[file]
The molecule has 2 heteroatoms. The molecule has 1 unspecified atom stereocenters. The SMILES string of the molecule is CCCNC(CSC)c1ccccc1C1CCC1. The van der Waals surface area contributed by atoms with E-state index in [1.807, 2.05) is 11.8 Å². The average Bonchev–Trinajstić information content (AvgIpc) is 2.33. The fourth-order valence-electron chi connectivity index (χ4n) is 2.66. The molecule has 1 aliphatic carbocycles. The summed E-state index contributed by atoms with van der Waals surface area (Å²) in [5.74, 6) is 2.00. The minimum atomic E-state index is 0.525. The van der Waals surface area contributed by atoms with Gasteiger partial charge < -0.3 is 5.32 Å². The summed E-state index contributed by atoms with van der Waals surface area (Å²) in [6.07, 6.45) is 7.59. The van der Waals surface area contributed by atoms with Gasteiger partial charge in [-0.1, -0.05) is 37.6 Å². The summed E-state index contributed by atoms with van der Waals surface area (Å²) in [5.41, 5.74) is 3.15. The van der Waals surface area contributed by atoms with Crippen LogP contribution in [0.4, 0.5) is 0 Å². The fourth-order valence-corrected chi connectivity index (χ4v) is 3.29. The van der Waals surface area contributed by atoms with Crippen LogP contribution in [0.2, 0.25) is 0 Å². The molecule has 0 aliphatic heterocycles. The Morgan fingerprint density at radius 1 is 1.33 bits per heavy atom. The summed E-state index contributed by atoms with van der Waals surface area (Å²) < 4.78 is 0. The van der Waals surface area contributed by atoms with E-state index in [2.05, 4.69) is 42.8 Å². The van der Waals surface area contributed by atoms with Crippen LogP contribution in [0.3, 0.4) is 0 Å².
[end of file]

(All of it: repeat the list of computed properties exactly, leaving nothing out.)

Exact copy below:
The molecule has 2 heteroatoms. The molecule has 1 unspecified atom stereocenters. The SMILES string of the molecule is CCCNC(CSC)c1ccccc1C1CCC1. The van der Waals surface area contributed by atoms with E-state index in [1.807, 2.05) is 11.8 Å². The average Bonchev–Trinajstić information content (AvgIpc) is 2.33. The fourth-order valence-electron chi connectivity index (χ4n) is 2.66. The molecule has 1 aliphatic carbocycles. The summed E-state index contributed by atoms with van der Waals surface area (Å²) in [5.74, 6) is 2.00. The minimum atomic E-state index is 0.525. The van der Waals surface area contributed by atoms with Gasteiger partial charge < -0.3 is 5.32 Å². The summed E-state index contributed by atoms with van der Waals surface area (Å²) in [6.07, 6.45) is 7.59. The van der Waals surface area contributed by atoms with Gasteiger partial charge in [-0.1, -0.05) is 37.6 Å². The summed E-state index contributed by atoms with van der Waals surface area (Å²) in [5.41, 5.74) is 3.15. The van der Waals surface area contributed by atoms with Crippen LogP contribution in [0.4, 0.5) is 0 Å². The fourth-order valence-corrected chi connectivity index (χ4v) is 3.29. The van der Waals surface area contributed by atoms with Crippen LogP contribution in [0.2, 0.25) is 0 Å². The molecule has 0 aliphatic heterocycles. The Morgan fingerprint density at radius 1 is 1.33 bits per heavy atom. The summed E-state index contributed by atoms with van der Waals surface area (Å²) < 4.78 is 0. The van der Waals surface area contributed by atoms with E-state index in [2.05, 4.69) is 42.8 Å². The van der Waals surface area contributed by atoms with Crippen LogP contribution in [0.3, 0.4) is 0 Å².